49. 49.
    Messina, E., De Angelis, L., Frati, G., Morrone, S., Chimenti, S., Fiordaliso, F., et al. (2004). Isolation and expansion of adult cardiac stem cells from human and murine heart. Circulation Research, 95, 911–921.PubMedCrossRefGoogle Scholar
  50. 50.
    Martin, C. M., Meeson, A. P., Robertson, S. M., Hawke, T. J., Richardson, J. A., Bates, S., et al. (2004). Persistent expression of the ATP-binding cassette transporter, Abcg2, identifies cardiac SP cells in the developing and adult heart. Developments in Biologicals, 265, 262–275.CrossRefGoogle Scholar
  51. 51.
    Laugwitz, K. L., Moretti, A., Lam, J., Gruber, P., Chen, Y., Woodard, S., et al. (2005). Postnatal isl1+ cardioblasts enter fully differentiated cardiomyocyte lineages. Nature, 433, 647–653.PubMedCrossRefGoogle Scholar
  52. 52.
    Moretti, A., Caron, L., Nakano, A., Lam, J. T., Bernshausen, A., Chen, Y., et al. (2006). Multipotent embryonic isl1+ progenitor cells lead to cardiac, smooth muscle, and endothelial cell diversification. Cell, 127, 1151–1165.PubMedCrossRefGoogle Scholar
  53. 53.
    Kattman, S. J., Huber, T. L., & Keller, G. M. (2006). Multipotent flk-1+ cardiovascular progenitor cells give rise to the cardiomyocyte, endothelial, and vascular smooth muscle lineages. Developmental Cell, 11, 723–732.PubMedCrossRefGoogle Scholar
  54. 54.
    Wu, S. M., Fujiwara, Y., Cibulsky, S. M., Clapham, D. E., Lien, C. L., Schultheiss, T. M., et al. (2006). Developmental origin of a bipotential myocardial and smooth muscle cell precursor in the mammalian heart. Cell, 127, 1137–1150.PubMedCrossRefGoogle Scholar
  55. 55.
    Smart, N., Bollini, S., Dubé, K. N., Vieira, J. M., Zhou, B., Davidson, S., et al. (2011). De novo cardiomyocytes from within the activated adult heart after injury. Nature, 474, 640–644.PubMedCrossRefGoogle Scholar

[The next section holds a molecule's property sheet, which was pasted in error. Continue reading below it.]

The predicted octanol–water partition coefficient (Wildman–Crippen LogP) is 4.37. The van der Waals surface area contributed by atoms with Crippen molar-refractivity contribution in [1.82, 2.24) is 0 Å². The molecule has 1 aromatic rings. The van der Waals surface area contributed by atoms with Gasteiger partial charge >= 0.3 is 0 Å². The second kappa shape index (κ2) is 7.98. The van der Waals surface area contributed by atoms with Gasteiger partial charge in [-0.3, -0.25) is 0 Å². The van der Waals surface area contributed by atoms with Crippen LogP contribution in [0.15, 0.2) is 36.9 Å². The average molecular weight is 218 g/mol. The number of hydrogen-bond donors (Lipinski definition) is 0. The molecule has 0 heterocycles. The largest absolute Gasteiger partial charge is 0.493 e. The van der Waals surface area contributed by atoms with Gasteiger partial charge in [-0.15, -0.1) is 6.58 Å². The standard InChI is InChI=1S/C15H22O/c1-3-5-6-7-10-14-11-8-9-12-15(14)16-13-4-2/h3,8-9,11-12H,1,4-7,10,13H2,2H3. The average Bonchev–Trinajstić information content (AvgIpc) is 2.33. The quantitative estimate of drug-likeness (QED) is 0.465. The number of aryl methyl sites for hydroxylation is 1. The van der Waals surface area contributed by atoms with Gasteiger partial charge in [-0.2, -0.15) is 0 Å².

56. 56.
    Ellison, G. M., Galuppo, V., Vicinanza, C., Aquila, I., Waring, C. D., Leone, A., et al. (2010). Cardiac stem and progenitor cell identification: different markers for the same cell? Frontiers in Bioscience, 2, 641–652.CrossRefGoogle Scholar
  57. 57.
    Chong, J. J., Chandrakanthan, V., Xaymardan, M., Asli, N. S., Li, J., Ahmed, I., et al. (2011). Adult cardiac-resident MSC-like stem cells with a proepicardial origin. Cell Stem Cell, 9, 527–540.PubMedCrossRefGoogle Scholar
  58. 58.
    Ellison, G. M., Torella, D., Karakikes, I., & Nadal-Ginard, B. (2007). Myocyte death and renewal: modern concepts of cardiac cellular homeostasis. Nature Clinical Practice. Cardiovascular Medicine, 4(Suppl 1), S52–S59.PubMedCrossRefGoogle Scholar
  59. 59.
    Ellison, G. M., Waring, C. D., Vicinanza, C., & Torella, D. (2012). Physiological cardiac remodelling in response to endurance exercise training: cellular and molecular mechanisms. Heart, 98, 5–10.PubMedCrossRefGoogle Scholar
  60. 60.
    Ellison, G. M., Torella, D., Karakikes, I., Purushothaman, S., Curcio, A., Gasparri, C., et al. (2007). Acute beta-adrenergic overload produces myocyte damage through calcium leakage from the ryanodine receptor 2 but spares cardiac stem cells. The Journal of Biological Chemistry, 282, 11397–11409.PubMedCrossRefGoogle Scholar
  61. 61.
    Nadal-Ginard, B., & Fuster, V. (2007). Myocardial cell therapy at the crossroads. Nature Clinical Practice. Cardiovascular Medicine, 4, 1.PubMedCrossRefGoogle Scholar
  62. 62.
    Janssens, S. (2010). Stem cells in the treatment of heart disease. Annual Review of Medicine, 61, 287–300.PubMedCrossRefGoogle Scholar
  63. 63.
    Abdel-Latif, A., Bolli, R., Tleyjeh, I. M., Montori, V. M., Perin, E. C., Hornung, C. A., et al. (2007). Adult bone marrow-derived cells for cardiac repair: A systematic review and meta-analysis. Archives of Internal Medicine, 167, 989–997.PubMedCrossRefGoogle Scholar
  64. 64.